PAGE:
This date in history actually means the day this post is published and a day or two before and after.
+ Preventing The Strike To Build Riverfront Stadium. The development of Riverfront Stadium in 1970 wasn't without its moments of anxiety. The workers building the stadium were members of a union and their contract was set to expire on June 1, 1970 with a strike to follow. The Cincinnati Reds were scheduled to host the 1970 All-Star game at Riverfront on July 14 and needed to play at least one home game. Because of the concerns that Riverfront Stadium might not be ready in time, Atlanta was designated as the backup city to host the All-Star game.
Thankfully on May 27, 1970, the union reached a tentative agreement with contractors allowing work to resume, preventing a strike. Riverfront Stadium opened on June 30, 1970 and Cincinnati hosted the All-Star game with President Richard Nixon in attendance, made famous with Peter Edward Rose running over catcher Ray Fosse.
+ Nippert Stadium Adds Seats. On May 26, 1968, published reports announced that the Cincinnati Bengals decided to increase the seating capacity by 5,300 at Nippert Stadium. The home of the University of Cincinnati Bearcats was also the temporary home to the Cincinnati Bengals until Riverfront Stadium was completed.
The Bengals went 6-8 at Nippert between 1968 and 1969 before finally moving into Riverfront Stadium in 1970.
+ Bengals And Isaac Curtis Finally Agree. On May 26, 1980, the Cincinnati Bengals reached an agreement with wide receiver Isaac Curtis after "17 months of negotiations". Assistant General Manager didn't reveal the terms but Curtis "indicated it was a multi-year pact."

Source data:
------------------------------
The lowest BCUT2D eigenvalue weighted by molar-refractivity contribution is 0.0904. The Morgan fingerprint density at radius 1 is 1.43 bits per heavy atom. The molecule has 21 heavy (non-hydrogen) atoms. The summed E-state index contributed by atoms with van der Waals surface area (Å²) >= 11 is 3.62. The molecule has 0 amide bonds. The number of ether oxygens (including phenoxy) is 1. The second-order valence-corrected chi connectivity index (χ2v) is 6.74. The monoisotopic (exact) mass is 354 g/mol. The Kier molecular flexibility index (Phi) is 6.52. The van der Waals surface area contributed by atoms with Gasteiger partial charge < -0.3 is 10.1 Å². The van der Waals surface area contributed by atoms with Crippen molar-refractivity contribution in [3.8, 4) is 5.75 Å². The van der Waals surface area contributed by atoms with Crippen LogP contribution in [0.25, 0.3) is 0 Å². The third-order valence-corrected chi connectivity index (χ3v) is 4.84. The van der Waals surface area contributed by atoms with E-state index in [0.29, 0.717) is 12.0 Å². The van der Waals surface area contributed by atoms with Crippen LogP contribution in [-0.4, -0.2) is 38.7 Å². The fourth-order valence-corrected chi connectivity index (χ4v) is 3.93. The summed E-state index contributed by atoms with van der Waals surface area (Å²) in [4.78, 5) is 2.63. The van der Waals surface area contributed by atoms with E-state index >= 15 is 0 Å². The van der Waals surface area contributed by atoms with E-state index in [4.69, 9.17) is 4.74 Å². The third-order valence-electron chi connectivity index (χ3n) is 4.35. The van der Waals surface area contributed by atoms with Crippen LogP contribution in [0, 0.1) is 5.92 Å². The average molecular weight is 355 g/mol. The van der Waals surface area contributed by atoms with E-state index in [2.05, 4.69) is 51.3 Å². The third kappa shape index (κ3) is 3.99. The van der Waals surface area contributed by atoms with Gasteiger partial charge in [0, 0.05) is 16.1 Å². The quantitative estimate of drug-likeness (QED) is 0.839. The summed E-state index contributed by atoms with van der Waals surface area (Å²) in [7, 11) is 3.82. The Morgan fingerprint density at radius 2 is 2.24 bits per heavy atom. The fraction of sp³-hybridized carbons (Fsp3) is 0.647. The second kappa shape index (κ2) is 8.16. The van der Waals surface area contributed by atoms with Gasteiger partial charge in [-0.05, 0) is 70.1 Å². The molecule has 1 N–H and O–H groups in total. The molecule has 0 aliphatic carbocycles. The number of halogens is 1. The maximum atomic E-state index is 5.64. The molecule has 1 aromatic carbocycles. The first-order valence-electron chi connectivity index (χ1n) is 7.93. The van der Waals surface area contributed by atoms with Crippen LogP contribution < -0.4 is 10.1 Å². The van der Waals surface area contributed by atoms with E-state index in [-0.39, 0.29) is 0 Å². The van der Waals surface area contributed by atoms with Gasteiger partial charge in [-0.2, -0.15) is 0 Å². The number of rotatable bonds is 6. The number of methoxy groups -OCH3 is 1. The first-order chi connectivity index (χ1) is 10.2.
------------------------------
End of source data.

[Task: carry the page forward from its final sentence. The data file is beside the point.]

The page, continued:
He is believed to be earning between $180,000 and $200,000 a year. Curtis played out his option in 1979 but was not signed as a free agent.
+ The Bob Johnson Replacement Signs. Bengals center, the original Bengal as he's nicknamed, Bob Johnson retired. So the Bengals needed a replacement. Back in those days centers were viewed as critical components to an entire offense. They were the quarterbacks of the offensive line and everything started with them. While nothing has changed from that philosophy, centers aren't viewed as the most important position on the offensive line as they once were.
Regardless, the Bengals selected Washington's Blair Bush in the first round of the 1978 NFL Draft to be the Johnson replacement. On May 26, 1978, the Bengals and Blair came to an agreement.
Bush played 17 years in the NFL and started Super Bowl XVI with the Cincinnati Bengals, a team he would play for from 1978-1982. Bush, the 16th overall pick in the 1978 NFL Draft, also played for the Seattle Seahawks, Green Bay Packers and Los Angeles Rams.
+ Virgil Carter Retires. Former Bengals quarterback Virgil Carter announced his retirement on May 26, 1977 to work full time with the Chicago Board of Trade and Mercantile Exchange. Carter, originally drafted in the sixth round by the Chicago Bears in 1967, was traded to the Bengals after the 1969 season and played three seasons in Cincinnati, going 12-10 in 22 starts.
+ Boobie Clark Re-Ups. A 12th round pick during the 1973 draft out of Bethune-Cookman College, Boobie Clark signed a multi-year contract with the Bengals on May 25, 1974 after winning rookie of the year honors in 1973. In six seasons with the Bengals, Clark posted 25 rushing touchdowns, posting 40 receptions or more in two of his first three seasons in the NFL.
Clark died at the age of 37 after suffering a blood clot in his lungs on October 25, 1988.